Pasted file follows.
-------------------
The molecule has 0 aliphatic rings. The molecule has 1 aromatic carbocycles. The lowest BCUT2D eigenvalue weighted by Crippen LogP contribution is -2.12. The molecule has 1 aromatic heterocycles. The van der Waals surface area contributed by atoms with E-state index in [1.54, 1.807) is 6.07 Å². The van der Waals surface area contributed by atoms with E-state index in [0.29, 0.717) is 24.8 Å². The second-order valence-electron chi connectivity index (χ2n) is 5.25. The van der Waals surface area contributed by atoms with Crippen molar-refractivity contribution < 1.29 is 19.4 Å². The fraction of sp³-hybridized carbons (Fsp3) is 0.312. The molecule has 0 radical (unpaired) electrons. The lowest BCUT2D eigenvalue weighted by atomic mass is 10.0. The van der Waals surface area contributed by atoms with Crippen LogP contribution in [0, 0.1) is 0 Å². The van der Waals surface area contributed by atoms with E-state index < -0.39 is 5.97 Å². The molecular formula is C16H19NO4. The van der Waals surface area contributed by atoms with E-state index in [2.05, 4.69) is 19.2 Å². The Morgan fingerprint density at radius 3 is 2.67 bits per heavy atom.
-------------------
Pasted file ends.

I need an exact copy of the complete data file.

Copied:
The molecule has 0 aliphatic rings. The molecule has 1 aromatic carbocycles. The lowest BCUT2D eigenvalue weighted by Crippen LogP contribution is -2.12. The molecule has 1 aromatic heterocycles. The van der Waals surface area contributed by atoms with E-state index in [1.54, 1.807) is 6.07 Å². The van der Waals surface area contributed by atoms with E-state index in [0.29, 0.717) is 24.8 Å². The second-order valence-electron chi connectivity index (χ2n) is 5.25. The van der Waals surface area contributed by atoms with Crippen molar-refractivity contribution < 1.29 is 19.4 Å². The fraction of sp³-hybridized carbons (Fsp3) is 0.312. The molecule has 0 radical (unpaired) electrons. The lowest BCUT2D eigenvalue weighted by atomic mass is 10.0. The van der Waals surface area contributed by atoms with Crippen LogP contribution in [0, 0.1) is 0 Å². The van der Waals surface area contributed by atoms with E-state index < -0.39 is 5.97 Å². The molecular formula is C16H19NO4. The van der Waals surface area contributed by atoms with E-state index in [2.05, 4.69) is 19.2 Å². The Morgan fingerprint density at radius 3 is 2.67 bits per heavy atom.